Signs It’s Time To Switch From ORMs To Stored Procedures In SQL Server Development

Meet Wall

There are, unfortunately, some times when developers refuse to put the ORM down.

I mean, it’s mostly unfortunate for them, because they’ll continue to have performance problems.

Me? I’ll be okay.

The items in this post are issues I’ve run into constantly when working with people who use ORMs, but don’t spend any time looking at the queries they generate.

I expect this list to grow. Heck, maybe it’ll even get some good comments that I can add to the list.

I know, I know. Good comments.


Here’s the stuff I see quite frequently causing issues with ORM code, in no particular order, and they’re quite often signs that you’d be better off with a stored procedure.

1. Your select list doesn’t fit in the cached plan

Developers using ORMs often have to learn the hard way that when they poke an object, all the columns come out. Not only does the lesson seem hard to learn, the behavior seems hard to change. I’ve worked with people months and years apart and found the same bad habits over and over again, and this isn’t an exception. Not only can this hurt query performance for a number of reasons, but it also makes reproducing any issues really difficult because you can’t get the full query text easily.

2. Your queries generates long IN lists

It’s bad enough that most ORMs don’t deal gracefully with  this by parameterizing the IN clause values. Even if you do parameterize them all, SQL Server might have different ideas about how best to apply that IN clause. Scroll down to the “Complexity” section in this blog post. You can get wildly different plans depending on how many search arguments you pass in. This is one of those times where a table valued parameter, temp table, or other materialization of the list is a way better idea.

3. You don’t understand the query it generates

Because you-know-who, did you-know-what, with you-know-who, but let’s keep that between me and you isn’t a good way to send queries to SQL Server. The number of far overly-complicated queries that generate unrecognizable logic that I’ve seen have, at this point, probably generated physical weight in the world beyond mere electrons. The 20 lines of code you wrote to explain what you want have turned into a 200 line query full of derived left joins to every single imaginable relation in the database. Why? I don’t know. You don’t know either.

4. You can’t get a good query plan

You see that paragraph up there? That’s why you can’t get a good query plan. The optimizer spent a reasonable amount of time assessing all of the crazy semantic needs of your query and came up with a reasonable plan as quickly as possible. But somewhere along the line, it misjudged something, or didn’t have time to explore that one last join reordering that would have made everything okay. Or maybe, like a query that generates a long IN clause, this monster would benefit from breaking the million-layer-dip of logic up by dumping some initial results into a #temp table.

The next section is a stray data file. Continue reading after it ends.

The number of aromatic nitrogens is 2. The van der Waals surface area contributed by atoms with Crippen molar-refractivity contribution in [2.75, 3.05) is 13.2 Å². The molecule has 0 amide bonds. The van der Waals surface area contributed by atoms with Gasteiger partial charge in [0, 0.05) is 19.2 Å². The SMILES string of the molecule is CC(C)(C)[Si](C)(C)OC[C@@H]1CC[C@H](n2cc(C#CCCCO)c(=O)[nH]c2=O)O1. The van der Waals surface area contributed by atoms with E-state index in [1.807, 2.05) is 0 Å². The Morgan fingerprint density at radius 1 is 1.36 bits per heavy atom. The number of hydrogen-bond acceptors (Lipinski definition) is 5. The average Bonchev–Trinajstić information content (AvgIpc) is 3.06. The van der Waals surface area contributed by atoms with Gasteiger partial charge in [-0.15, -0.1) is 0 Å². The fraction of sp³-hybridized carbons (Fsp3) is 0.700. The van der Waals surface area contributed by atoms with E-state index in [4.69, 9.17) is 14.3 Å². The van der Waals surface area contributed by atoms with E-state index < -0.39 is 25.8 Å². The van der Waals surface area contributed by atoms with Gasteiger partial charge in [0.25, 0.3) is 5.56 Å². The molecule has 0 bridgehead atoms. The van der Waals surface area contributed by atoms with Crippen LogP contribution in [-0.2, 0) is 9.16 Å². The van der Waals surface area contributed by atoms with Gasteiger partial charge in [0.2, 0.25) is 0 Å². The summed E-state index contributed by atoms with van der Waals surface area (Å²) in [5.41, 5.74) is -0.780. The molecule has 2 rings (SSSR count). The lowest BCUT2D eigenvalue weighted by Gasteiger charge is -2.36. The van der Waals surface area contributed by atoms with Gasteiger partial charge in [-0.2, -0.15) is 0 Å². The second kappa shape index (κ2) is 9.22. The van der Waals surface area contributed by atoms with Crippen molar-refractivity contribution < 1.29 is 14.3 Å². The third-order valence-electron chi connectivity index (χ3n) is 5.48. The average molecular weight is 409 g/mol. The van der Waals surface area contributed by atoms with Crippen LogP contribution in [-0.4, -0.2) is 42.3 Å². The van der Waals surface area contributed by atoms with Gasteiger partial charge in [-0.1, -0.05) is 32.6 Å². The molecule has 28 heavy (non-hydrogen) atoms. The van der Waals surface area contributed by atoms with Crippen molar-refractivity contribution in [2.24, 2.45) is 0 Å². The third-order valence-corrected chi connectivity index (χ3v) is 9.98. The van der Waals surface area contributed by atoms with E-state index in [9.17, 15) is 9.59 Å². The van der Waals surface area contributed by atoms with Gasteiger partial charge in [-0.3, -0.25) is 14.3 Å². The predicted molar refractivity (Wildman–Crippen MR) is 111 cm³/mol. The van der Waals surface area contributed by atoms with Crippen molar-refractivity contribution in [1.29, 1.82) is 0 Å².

5. You can’t get developers to fully parameterize queries

When you write queries that take parameters, whether it’s a stored procedure or dynamic SQL, you get better plan re-use. When you throw literal values into the mix, the optimizer is far less charitable, and will treat each query like it has never seen it before and go about compiling a brand new execution plan for it. Even if you turn on Forced Parameterization, your semi-parameterized queries won’t be parameterized. And of course, Optimize For Ad Hoc Workloads won’t help once the plan moves beyond stub-status.

Move On

There are many ways to tune a query, but unfortunately a good portion of them are unavailable while using ORMs in their natural code-only state. Sure, you can write custom queries in the code, but that has a lot of potential downsides, too. Depending on how the code is constructed, and if parameters are strongly typed, you may not get consistent plan re-use.

I’m all for application developers using tooling that enables them to work on new features quickly and in a way that they’re comfortable with. But at some point, SQL developers or DBAs need to step in and enforce coding standards. At some point, mom and dad have to the keys away and implement something that performs beyond just what “works”.

Thanks for reading!

Going Further

If this is the kind of SQL Server stuff you love learning about, you’ll love my training. I’m offering a 75% discount to my blog readers if you click from here. I’m also available for consulting if you just don’t have time for that and need to solve performance problems quickly.

20 thoughts on “Signs It’s Time To Switch From ORMs To Stored Procedures In SQL Server Development

  1. Is there any difference if we executed plain sql in code (e.g. with Dapper) vs putting them in SP (performance wise) as I really like to keep my sql in my code and in my source control ?.

    1. This seems to present a false dichotomy between “queries being in a stored procedure” and “queries being in source control”. To quote a commercial for taco shells from the 80’s – why can’t you have both? Source control the procs.